are loathe to increase their fees, believing it alienates clients. But a recent analysis by Russell Investments shows advisors are worth as high as 4.33 percent, much higher than the typical 1 percent that many FAs charge for their services.
In a blog post on Russell’s website, Brad Jung writes that the value of an advisor is more than 1 percent. Jung suggests advisors use the following formula to determine how much they should be charging:
A + B + C + P > Your fee
Each letter represents a service that an advisor offers. His estimates are based on a $500,000 fee-based portfolio. “A,” for starters, stands for “Annual rebalancing of investment portfolios.” Most investors don’t rebalance their portfolio properly when doing it themselves, and they can often fall victim to their emotions—buying high and selling low—which we all know can be disastrous. In its rebalancing policy study in 2011, Russell found that annual rebalancing can deliver an additional return of 0.93 percent, over a buy-and-hold strategy.
In addition to rebalancing, Jung argues that advisors help individual investors avoid “Behavior mistakes,” the second item in the formula. According to a Russell analysis, the average equity investor has underperformed the Russell 3000 Index over the last 29 years by 2.2 percent a year. That’s what advisor Carl Richards calls “The Behavior Gap.” Jung writes:
Advisors are extremely valuable in that they can be the behavior coach who helps investors avoid chasing trends and buying during market highs and selling during market lows.
So advisors can deliver an additional 2.2 percent by keeping investors on track and not allowing them invest in the hot dot.
Jung next talks about the “Cost of basic investment-only management,” the third leg in the formula. This is the price for establishing a risk tolerance and building a portfolio for a client—strictly investment advice. After analyzing advisor firms that offer only investment management, Jung says the cost is around 0.35 percent on a $500,000 portfolio.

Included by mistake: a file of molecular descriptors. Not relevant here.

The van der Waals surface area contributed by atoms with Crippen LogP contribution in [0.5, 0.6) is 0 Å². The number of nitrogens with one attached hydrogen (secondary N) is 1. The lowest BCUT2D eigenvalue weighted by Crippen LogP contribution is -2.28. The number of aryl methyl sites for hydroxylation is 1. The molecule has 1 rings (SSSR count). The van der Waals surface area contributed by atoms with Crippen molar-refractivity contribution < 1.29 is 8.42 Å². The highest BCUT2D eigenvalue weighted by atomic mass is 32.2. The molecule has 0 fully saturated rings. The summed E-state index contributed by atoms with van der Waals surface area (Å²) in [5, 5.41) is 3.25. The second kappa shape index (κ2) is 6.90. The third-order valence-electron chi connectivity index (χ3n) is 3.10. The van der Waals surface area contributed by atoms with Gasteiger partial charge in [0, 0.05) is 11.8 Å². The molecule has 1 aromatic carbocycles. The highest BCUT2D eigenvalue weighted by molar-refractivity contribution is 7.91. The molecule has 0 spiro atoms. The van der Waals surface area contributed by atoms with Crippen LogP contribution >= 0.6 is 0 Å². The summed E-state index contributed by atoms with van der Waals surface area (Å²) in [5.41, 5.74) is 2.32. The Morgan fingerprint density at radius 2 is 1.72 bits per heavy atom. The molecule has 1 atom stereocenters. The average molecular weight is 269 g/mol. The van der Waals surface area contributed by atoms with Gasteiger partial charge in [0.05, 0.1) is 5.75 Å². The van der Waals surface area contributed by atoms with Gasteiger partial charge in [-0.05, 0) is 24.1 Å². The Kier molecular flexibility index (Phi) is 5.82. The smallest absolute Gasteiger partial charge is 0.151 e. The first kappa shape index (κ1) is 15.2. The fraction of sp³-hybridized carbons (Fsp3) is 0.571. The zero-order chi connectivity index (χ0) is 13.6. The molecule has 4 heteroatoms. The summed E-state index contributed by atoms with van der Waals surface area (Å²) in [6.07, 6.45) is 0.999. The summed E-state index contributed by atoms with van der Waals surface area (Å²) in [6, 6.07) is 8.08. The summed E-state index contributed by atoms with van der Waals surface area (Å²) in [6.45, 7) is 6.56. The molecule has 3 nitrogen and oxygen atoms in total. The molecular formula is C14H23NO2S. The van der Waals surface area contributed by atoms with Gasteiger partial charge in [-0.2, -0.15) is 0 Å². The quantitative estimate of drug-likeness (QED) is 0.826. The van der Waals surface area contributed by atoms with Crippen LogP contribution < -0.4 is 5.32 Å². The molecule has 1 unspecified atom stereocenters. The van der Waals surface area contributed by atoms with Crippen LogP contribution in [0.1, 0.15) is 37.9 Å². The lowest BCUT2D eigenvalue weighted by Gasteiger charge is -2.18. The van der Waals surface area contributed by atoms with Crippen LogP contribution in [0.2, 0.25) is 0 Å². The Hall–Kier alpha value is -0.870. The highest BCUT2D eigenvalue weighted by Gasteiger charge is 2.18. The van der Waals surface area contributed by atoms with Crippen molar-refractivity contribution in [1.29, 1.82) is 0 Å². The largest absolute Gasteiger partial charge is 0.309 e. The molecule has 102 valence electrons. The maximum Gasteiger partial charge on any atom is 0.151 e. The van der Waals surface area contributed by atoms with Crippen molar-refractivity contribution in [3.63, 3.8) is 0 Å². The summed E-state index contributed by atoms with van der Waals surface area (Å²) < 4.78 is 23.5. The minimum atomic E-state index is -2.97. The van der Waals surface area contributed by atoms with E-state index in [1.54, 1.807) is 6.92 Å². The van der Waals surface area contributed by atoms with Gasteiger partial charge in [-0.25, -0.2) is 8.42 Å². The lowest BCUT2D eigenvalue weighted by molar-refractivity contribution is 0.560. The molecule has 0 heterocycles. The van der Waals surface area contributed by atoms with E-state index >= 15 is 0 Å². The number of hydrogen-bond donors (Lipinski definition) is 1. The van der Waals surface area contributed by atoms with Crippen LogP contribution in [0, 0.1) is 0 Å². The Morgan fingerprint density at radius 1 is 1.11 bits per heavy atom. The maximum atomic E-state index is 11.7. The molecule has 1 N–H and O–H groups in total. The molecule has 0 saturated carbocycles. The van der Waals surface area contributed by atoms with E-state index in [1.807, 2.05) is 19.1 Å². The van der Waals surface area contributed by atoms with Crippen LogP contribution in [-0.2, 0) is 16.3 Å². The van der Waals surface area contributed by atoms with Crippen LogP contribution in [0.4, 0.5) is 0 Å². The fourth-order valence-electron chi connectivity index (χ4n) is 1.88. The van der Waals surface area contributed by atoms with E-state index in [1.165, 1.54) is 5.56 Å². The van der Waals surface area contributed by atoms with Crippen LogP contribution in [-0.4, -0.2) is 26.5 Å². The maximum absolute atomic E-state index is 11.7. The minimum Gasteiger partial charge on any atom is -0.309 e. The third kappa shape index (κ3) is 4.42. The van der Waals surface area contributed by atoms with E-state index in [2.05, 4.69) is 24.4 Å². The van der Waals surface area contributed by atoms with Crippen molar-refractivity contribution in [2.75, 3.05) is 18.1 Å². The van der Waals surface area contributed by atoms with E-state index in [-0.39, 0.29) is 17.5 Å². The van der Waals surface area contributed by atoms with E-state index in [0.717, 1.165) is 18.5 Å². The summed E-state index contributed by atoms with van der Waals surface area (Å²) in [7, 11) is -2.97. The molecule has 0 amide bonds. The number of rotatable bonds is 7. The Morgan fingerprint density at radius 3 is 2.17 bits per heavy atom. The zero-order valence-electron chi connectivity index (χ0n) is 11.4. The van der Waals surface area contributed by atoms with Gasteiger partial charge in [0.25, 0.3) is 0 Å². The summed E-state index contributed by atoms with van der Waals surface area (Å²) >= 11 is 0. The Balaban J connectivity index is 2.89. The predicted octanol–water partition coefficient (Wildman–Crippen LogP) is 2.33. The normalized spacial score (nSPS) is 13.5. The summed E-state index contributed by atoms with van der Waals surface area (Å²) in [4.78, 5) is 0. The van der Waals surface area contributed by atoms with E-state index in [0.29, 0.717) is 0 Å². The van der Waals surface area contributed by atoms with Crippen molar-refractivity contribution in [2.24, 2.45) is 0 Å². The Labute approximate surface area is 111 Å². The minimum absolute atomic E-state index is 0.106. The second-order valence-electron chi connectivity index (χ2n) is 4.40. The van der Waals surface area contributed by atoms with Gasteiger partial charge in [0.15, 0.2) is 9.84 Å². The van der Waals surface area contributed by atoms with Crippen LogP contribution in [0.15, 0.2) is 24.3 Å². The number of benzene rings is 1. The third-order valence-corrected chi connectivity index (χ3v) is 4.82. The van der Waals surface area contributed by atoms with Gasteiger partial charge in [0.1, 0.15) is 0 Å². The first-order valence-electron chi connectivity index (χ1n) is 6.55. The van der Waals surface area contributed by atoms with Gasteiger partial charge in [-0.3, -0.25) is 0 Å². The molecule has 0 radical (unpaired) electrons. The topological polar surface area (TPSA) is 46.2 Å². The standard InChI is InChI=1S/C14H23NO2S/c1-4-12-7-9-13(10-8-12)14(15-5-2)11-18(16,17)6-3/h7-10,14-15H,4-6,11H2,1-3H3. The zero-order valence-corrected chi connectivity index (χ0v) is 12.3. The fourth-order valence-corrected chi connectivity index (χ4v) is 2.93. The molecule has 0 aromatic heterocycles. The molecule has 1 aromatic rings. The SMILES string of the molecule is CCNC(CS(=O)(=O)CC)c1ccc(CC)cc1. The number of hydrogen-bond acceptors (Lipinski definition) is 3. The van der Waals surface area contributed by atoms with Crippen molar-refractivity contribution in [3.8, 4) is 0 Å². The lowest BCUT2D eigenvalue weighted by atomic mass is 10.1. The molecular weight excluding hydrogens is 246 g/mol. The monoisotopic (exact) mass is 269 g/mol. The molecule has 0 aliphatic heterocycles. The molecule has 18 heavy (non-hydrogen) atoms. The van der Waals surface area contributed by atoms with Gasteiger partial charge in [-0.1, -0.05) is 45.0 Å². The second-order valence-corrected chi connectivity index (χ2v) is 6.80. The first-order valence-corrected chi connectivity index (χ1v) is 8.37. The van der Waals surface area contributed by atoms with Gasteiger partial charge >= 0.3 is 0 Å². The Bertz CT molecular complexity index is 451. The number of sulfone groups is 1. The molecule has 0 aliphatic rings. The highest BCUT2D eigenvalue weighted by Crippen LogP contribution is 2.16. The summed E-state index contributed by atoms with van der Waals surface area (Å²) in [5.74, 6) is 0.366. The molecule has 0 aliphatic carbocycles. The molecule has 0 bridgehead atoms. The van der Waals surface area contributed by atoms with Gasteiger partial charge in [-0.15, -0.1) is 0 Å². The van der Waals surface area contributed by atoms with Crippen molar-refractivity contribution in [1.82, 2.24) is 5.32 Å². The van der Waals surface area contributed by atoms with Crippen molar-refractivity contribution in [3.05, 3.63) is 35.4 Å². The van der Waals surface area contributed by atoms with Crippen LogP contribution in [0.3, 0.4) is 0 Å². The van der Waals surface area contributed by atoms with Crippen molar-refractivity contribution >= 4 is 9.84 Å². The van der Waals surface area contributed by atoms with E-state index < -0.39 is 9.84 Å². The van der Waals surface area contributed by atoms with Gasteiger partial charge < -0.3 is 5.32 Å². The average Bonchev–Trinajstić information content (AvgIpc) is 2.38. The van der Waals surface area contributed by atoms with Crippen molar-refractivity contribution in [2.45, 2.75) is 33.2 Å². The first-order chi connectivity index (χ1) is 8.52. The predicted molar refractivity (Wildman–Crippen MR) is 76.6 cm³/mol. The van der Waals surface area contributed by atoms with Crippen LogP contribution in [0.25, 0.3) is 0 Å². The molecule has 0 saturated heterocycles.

The last letter in the formula stands for “Planning costs or the costs of providing a financial plan, updates and your services.” This includes developing a financial plan, which Jung believes is worth 0.6 percent. But it also includes other services, “such as coordinating annualreturn preparation, retirement/insurance/trust/college/legacy planning, social security planning and setting up distributions in retirement.” These things could save a client 20 to 100 hours a year, he says. That’s worth at least 0.25 percent.
So what is the true value of an advisor? When you add up all these services, it totals 4.33 percent.
Granted, this is a hypothetical example based on my research, each advisor’s practice may be different. This exercise suggests that you more than deserve the typical 1% fee for advisory services. The next time a client questions that fee, help them understand all that you bring to the relationship and the value of those services.
So how do you go about talking to clients about raising your fees? This article called “Don’t Fear Your Fees” may help.
The RIA market is in a tough spot. Despite the market outperformance last year, advisory margins are compressing. And it may be time to rethink your worth.